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need help with design of wood stove kiln

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Forum topic by shawneegrove posted 11-11-2009 01:27 AM 2049 views 0 times favorited 5 replies Add to Favorites Watch
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shawneegrove

4 posts in 2584 days


11-11-2009 01:27 AM

I need to dry a bunch of 2 3/4 inch x 2 3/4 inch x 32 inch red oak table legs. I’m going to build a 8’ x 10’ room inside a very large barn I have and put a woodburning stove inside. I will put the smoke stack straight up through the roof and have a couple of vents on the sides and have access thru a 36” steel door. Any ideas or plans out there greatly appreciated!


5 replies so far

View NathanAllen's profile

NathanAllen

376 posts in 2607 days


#1 posted 11-11-2009 10:22 PM

Forest Products Laboratory (USDA Research) offers tons of great (and FREE) publications on lumber.

Search Screen (use Kiln to see just how much is out there)
http://www.fpl.fs.fed.us/search/

General Overview Kiln Operations:
http://www.fpl.fs.fed.us/documnts/usda/ah188/chapter02.pdf

Research on Dehumidification Kiln:
http://www.fpl.fs.fed.us/documnts/fplrn/fpl_rn310.pdf

The challenge with using biofuel to heat a kiln is that the amount of wood you’ll use to generate enough consistent heat to build the “breathing” cycles will be considerable. You’ll also still need to use electricity to circulate the air, supply higher levels of humidity when required and especially important if using wood to vent the fumes not carried away by the chimney.

My thought is that a DH Kiln is more in line with the capacity. They have a higher intial cost, but compared to a direct heat Kiln the operation cost is significantly lower. The other great part is you can continue to dry green wood since instead of stoking a stove multiple times per day you’re only doing spot checks and grabbing samples. If you have the space why not produce some cheap wood to sell on the side?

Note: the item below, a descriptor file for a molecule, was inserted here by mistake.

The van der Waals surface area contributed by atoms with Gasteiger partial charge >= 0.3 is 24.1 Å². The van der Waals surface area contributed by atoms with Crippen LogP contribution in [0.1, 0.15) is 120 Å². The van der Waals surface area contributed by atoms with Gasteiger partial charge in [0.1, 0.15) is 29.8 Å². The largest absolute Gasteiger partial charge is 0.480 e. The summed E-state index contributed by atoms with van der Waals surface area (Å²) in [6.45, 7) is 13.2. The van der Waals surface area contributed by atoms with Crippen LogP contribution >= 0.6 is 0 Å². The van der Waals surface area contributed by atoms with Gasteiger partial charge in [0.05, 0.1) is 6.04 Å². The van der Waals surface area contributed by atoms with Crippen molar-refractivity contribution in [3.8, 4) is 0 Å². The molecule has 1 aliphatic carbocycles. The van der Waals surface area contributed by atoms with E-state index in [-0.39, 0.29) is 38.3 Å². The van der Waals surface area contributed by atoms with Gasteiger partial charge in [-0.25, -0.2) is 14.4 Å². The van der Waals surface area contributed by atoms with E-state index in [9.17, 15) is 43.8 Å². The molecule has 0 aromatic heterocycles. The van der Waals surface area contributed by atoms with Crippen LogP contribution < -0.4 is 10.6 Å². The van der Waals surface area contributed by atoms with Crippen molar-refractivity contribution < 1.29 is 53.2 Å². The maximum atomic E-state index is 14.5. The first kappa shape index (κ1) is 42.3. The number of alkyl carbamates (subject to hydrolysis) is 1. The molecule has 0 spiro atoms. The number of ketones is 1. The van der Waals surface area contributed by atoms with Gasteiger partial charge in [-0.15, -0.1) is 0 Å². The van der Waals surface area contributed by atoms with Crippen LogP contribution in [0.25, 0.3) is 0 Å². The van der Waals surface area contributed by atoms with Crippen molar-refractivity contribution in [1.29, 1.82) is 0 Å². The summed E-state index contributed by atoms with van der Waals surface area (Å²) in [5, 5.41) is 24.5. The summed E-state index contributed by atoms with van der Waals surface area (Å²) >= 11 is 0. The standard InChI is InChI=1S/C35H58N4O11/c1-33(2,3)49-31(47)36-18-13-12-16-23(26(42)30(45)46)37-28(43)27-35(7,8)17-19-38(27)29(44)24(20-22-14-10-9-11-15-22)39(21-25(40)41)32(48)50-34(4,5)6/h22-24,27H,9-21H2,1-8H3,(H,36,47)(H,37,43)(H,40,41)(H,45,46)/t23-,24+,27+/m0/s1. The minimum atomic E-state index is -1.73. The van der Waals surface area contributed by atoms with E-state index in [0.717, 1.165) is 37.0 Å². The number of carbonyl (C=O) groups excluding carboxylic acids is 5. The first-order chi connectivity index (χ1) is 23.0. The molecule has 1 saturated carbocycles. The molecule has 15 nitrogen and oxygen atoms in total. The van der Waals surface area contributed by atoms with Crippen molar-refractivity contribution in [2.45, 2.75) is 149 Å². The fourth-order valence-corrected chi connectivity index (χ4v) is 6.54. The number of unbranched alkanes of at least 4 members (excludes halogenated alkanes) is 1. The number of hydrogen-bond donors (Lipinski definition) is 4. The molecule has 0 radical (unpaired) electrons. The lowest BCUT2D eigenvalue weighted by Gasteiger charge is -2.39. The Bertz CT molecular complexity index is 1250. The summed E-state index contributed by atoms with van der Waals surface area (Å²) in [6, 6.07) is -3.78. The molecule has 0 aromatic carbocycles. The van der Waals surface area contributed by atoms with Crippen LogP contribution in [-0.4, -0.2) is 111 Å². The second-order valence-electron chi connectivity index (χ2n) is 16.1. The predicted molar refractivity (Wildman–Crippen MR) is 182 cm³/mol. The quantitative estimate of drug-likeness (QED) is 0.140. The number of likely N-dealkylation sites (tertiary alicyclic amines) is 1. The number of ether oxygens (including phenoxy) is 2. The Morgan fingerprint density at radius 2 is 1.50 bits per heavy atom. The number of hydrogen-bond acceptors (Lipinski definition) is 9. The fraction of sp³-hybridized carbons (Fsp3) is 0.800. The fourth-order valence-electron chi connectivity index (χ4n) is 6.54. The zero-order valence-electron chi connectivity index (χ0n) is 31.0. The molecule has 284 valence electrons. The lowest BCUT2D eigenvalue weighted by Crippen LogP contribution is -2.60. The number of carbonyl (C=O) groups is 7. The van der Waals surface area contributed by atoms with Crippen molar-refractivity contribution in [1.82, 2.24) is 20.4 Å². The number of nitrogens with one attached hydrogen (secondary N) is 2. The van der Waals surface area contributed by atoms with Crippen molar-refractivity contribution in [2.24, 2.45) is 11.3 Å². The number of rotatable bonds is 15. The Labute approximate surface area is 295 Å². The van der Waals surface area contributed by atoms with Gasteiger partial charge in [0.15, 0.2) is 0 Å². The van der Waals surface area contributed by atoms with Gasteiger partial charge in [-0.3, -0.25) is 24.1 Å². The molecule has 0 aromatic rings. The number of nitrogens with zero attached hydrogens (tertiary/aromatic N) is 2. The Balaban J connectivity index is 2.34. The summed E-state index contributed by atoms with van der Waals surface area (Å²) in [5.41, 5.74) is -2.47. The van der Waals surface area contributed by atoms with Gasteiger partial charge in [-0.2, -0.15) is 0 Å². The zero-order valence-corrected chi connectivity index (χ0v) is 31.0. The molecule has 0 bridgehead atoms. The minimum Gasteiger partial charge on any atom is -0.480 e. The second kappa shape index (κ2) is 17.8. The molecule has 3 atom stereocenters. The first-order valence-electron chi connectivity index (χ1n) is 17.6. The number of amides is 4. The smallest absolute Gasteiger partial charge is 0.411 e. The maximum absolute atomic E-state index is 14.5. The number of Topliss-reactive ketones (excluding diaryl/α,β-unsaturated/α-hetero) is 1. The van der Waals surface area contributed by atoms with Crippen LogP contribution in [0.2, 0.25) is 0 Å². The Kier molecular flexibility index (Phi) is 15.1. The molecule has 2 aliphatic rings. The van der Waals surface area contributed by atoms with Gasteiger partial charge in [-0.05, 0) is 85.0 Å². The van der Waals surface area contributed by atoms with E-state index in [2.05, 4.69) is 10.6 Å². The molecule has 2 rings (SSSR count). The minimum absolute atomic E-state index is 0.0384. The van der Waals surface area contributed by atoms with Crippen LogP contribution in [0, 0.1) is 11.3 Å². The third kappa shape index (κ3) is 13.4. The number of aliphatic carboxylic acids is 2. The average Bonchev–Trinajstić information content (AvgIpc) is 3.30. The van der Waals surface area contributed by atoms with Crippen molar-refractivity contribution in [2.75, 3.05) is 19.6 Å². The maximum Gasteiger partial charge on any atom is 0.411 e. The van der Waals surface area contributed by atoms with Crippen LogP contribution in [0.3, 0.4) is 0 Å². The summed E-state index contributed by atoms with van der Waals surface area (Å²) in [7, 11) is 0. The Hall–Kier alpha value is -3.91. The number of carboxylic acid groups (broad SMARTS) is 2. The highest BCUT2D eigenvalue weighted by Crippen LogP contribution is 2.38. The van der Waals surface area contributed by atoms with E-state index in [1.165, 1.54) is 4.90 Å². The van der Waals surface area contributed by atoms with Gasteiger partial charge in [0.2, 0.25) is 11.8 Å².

Cheapest are solar kilns, but the length of time required to dry the lumber is somewhere in the absurd category.

View BTKS's profile

BTKS

1984 posts in 2927 days


#2 posted 11-17-2009 09:12 AM

Have to agree with NathanAllen. Have a buddy who DH kilns then runs the heat up with a few heat lamps for the last day or two to kill any insects or larvae in the wood. Works great, minimizes checking and runs relatively cheap. He’s also a HVAC guy so he had an edge on the rest of us. Best of luck. BTKS

-- "Man's ingenuity has outrun his intelligence" (Joseph Wood Krutch)

View millmgr's profile

millmgr

27 posts in 2576 days


#3 posted 11-17-2009 08:12 PM

Agree with Nathan Allen. Check out kiln drying info. Red Oak has very specific kiln drying schedules. Start temps based on beginning moisture content. Must control temps and air movement related to decreasing moisture.Typically condition at end by adding some steam or moisture to minimize stress. Deviations in schedules based on temps, moisture, air movement etc will cause severe checking and possible honeycomb giving you lots of 2-3/4” firewood.

View Mark's profile

Mark

1801 posts in 2737 days


#4 posted 11-17-2009 08:14 PM

ditto? :S

-- M.K.

View shawneegrove's profile

shawneegrove

4 posts in 2584 days


#5 posted 11-19-2009 02:32 AM

Thanks for the feedback. Until I come up with a dedicated wood stove kiln or dehumidifier kiln, I have a dehumidifier in my workshop (garage) with my stickered table legs. What setting should I choose to help dry the table leg blanks? I started at 50, now I’m at 40. On 50 it took out about 65 pints in 12 hours (I have about 100 legs drying, as well as about 30 beam end pieces dead stacked, approx. 6”x8”x3’, I picked up from the local sawmill scrap pile. (red oak, post oak, pin oak, red elm).

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